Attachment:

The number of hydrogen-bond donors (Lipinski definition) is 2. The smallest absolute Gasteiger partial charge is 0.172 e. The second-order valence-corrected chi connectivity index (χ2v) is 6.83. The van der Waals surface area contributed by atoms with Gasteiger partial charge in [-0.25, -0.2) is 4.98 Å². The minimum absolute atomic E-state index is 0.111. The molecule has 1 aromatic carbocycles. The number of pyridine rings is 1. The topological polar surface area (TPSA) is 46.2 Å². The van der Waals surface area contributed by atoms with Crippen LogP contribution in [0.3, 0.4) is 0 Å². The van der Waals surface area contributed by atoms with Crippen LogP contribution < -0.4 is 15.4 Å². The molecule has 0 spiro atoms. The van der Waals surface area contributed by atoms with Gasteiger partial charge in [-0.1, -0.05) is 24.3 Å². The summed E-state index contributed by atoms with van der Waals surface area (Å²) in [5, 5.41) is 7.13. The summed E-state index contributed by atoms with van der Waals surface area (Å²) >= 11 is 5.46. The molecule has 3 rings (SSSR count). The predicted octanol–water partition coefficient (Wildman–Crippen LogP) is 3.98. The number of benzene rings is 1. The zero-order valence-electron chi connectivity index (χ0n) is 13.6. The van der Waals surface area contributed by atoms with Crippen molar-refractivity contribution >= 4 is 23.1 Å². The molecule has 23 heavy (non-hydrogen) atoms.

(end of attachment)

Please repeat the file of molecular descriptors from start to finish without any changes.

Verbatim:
The number of hydrogen-bond donors (Lipinski definition) is 2. The smallest absolute Gasteiger partial charge is 0.172 e. The second-order valence-corrected chi connectivity index (χ2v) is 6.83. The van der Waals surface area contributed by atoms with Gasteiger partial charge in [-0.25, -0.2) is 4.98 Å². The minimum absolute atomic E-state index is 0.111. The molecule has 1 aromatic carbocycles. The number of pyridine rings is 1. The topological polar surface area (TPSA) is 46.2 Å². The van der Waals surface area contributed by atoms with Crippen LogP contribution in [0.3, 0.4) is 0 Å². The van der Waals surface area contributed by atoms with Crippen LogP contribution < -0.4 is 15.4 Å². The molecule has 0 spiro atoms. The van der Waals surface area contributed by atoms with Gasteiger partial charge in [-0.1, -0.05) is 24.3 Å². The summed E-state index contributed by atoms with van der Waals surface area (Å²) in [5, 5.41) is 7.13. The summed E-state index contributed by atoms with van der Waals surface area (Å²) >= 11 is 5.46. The molecule has 3 rings (SSSR count). The predicted octanol–water partition coefficient (Wildman–Crippen LogP) is 3.98. The number of benzene rings is 1. The zero-order valence-electron chi connectivity index (χ0n) is 13.6. The van der Waals surface area contributed by atoms with Crippen molar-refractivity contribution >= 4 is 23.1 Å². The molecule has 23 heavy (non-hydrogen) atoms.